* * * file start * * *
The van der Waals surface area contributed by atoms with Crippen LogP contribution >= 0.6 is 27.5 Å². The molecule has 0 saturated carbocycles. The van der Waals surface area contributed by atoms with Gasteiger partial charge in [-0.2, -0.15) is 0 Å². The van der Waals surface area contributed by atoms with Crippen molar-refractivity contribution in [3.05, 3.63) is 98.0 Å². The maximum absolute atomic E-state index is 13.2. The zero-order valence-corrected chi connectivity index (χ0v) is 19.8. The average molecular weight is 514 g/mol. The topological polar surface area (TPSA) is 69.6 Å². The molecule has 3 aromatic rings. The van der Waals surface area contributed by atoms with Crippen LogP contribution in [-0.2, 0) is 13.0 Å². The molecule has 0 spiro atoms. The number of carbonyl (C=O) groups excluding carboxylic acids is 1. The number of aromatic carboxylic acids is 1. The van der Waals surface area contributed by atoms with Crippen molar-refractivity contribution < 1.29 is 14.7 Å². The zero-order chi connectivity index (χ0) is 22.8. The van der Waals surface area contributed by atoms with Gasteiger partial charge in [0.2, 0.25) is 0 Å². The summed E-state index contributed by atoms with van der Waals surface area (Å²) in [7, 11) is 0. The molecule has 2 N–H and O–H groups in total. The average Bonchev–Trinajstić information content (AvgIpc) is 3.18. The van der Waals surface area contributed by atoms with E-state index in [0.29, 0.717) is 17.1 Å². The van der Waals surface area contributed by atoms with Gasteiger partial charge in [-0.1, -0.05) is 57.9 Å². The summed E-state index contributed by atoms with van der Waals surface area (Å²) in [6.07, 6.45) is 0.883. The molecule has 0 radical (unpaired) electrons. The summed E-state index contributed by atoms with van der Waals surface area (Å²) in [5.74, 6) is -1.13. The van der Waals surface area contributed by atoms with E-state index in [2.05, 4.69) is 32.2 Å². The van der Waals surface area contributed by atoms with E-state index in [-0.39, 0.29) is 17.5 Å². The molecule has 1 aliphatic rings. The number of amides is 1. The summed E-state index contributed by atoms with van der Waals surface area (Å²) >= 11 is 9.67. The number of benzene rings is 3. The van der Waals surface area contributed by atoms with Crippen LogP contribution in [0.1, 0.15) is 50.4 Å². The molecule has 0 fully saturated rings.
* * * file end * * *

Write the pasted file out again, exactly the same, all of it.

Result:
The van der Waals surface area contributed by atoms with Crippen LogP contribution >= 0.6 is 27.5 Å². The molecule has 0 saturated carbocycles. The van der Waals surface area contributed by atoms with Gasteiger partial charge in [-0.2, -0.15) is 0 Å². The van der Waals surface area contributed by atoms with Crippen molar-refractivity contribution in [3.05, 3.63) is 98.0 Å². The maximum absolute atomic E-state index is 13.2. The zero-order valence-corrected chi connectivity index (χ0v) is 19.8. The average molecular weight is 514 g/mol. The topological polar surface area (TPSA) is 69.6 Å². The molecule has 3 aromatic rings. The van der Waals surface area contributed by atoms with Crippen LogP contribution in [-0.2, 0) is 13.0 Å². The molecule has 0 spiro atoms. The number of carbonyl (C=O) groups excluding carboxylic acids is 1. The number of aromatic carboxylic acids is 1. The van der Waals surface area contributed by atoms with Crippen molar-refractivity contribution < 1.29 is 14.7 Å². The zero-order chi connectivity index (χ0) is 22.8. The van der Waals surface area contributed by atoms with Gasteiger partial charge in [0.2, 0.25) is 0 Å². The summed E-state index contributed by atoms with van der Waals surface area (Å²) in [7, 11) is 0. The molecule has 2 N–H and O–H groups in total. The average Bonchev–Trinajstić information content (AvgIpc) is 3.18. The van der Waals surface area contributed by atoms with E-state index in [0.29, 0.717) is 17.1 Å². The van der Waals surface area contributed by atoms with Gasteiger partial charge in [-0.1, -0.05) is 57.9 Å². The summed E-state index contributed by atoms with van der Waals surface area (Å²) in [6.07, 6.45) is 0.883. The molecule has 0 radical (unpaired) electrons. The summed E-state index contributed by atoms with van der Waals surface area (Å²) in [5.74, 6) is -1.13. The van der Waals surface area contributed by atoms with E-state index in [2.05, 4.69) is 32.2 Å². The van der Waals surface area contributed by atoms with E-state index in [-0.39, 0.29) is 17.5 Å². The molecule has 1 aliphatic rings. The number of amides is 1. The summed E-state index contributed by atoms with van der Waals surface area (Å²) >= 11 is 9.67. The number of benzene rings is 3. The van der Waals surface area contributed by atoms with Crippen LogP contribution in [0.1, 0.15) is 50.4 Å². The molecule has 0 fully saturated rings.